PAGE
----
Calls for town to get heritage status

THE discovery of the remains of a Roman chariot racetrack in Britain's oldest recorded town has led to renewed calls that Colchester should be granted World Heritage Site status.

By Roddy Ashworth

THE discovery of the remains of a Roman chariot racetrack in Britain's oldest recorded town has led to renewed calls that Colchester should be granted World Heritage Site status.

Media from around the world yesterday descended on the recently-found ruin, which was uncovered by archaeologists scouring the Abbeyfield area prior to redevelopment.

The latest find - the only known 'Roman circus' in Great Britain - adds to a wealth of archaeological and historic artefacts already located in Colchester.


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As well as the longest surviving Roman Wall in Britain, the town also hosts a Romano-British temple associated with a 5,000-seat theatre - the largest known Roman theatre in Britain - and Europe's biggest Norman Castle.

It is the oldest recorded town in Britain, the first capital of Roman Britain and was also the Ancient British tribal capital of Camulodonum.

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Yesterday Colchester MP Bob Russell said he would be raising this week's dramatic discovery with officials at the Department for Culture, who are responsible for Britain's World Heritage Site applications to the United Nations.

Mr Russell said: “I had already discussed Colchester's case with the top official at the department who handles these matters.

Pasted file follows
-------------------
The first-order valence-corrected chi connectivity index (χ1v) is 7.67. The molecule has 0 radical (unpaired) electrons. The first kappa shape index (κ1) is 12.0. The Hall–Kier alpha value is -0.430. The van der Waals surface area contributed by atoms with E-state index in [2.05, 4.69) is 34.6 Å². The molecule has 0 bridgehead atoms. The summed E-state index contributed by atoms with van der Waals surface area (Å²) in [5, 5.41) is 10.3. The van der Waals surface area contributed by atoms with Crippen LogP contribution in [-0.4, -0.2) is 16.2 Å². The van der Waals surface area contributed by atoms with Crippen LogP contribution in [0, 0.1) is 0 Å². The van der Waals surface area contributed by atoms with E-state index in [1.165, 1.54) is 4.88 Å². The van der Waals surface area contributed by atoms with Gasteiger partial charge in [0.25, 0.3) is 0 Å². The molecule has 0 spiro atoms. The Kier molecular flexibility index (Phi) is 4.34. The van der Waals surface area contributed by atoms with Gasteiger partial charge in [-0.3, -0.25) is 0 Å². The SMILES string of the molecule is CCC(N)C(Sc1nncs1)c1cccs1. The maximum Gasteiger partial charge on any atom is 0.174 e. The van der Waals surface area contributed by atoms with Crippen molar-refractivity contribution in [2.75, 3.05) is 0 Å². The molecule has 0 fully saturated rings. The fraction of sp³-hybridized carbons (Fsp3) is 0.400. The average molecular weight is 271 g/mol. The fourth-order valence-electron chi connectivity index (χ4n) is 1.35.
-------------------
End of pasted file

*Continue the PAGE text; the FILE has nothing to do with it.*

“I believe that Colchester's already strong case for inclusion in the UK list of applications has been dramatically boosted with this latest discovery, which is of international significance.”

Mr Russell said the chariot-racing stadium, which was found during work on the town's £1.6 billion garrison redevelopment project, was the largest to be found outside Italy.

Yesterday a spokesman for Taylor Woodrow, the building firm which owns the 200-acre site on which the chariot racetrack was found, said that despite the allocation of 2,500 houses for the ex-MoD plot, the ruin would be preserved.

He said: “This small part of our site will not influence the development of the scheme - we are very pleased to have found it.

“It will help with our marketing and it will help form part of our development.

“It will have very little effect on us other than a positive one.”

He added that although house construction might take place up to the edge of the Roman circus site, none of the remains of the building would be built over or removed.

“We will take account of it and we are looking to mark the route of the track for posterity, so it will always be recognisable,” he said.

“We will incorporate into the scheme a visual reminder of the route - we will work with Colchester Borough Council and English Heritage to come up with something appropriate.

“It could be a map or a visual corridor - the intention is the alignment will be kept forever.”

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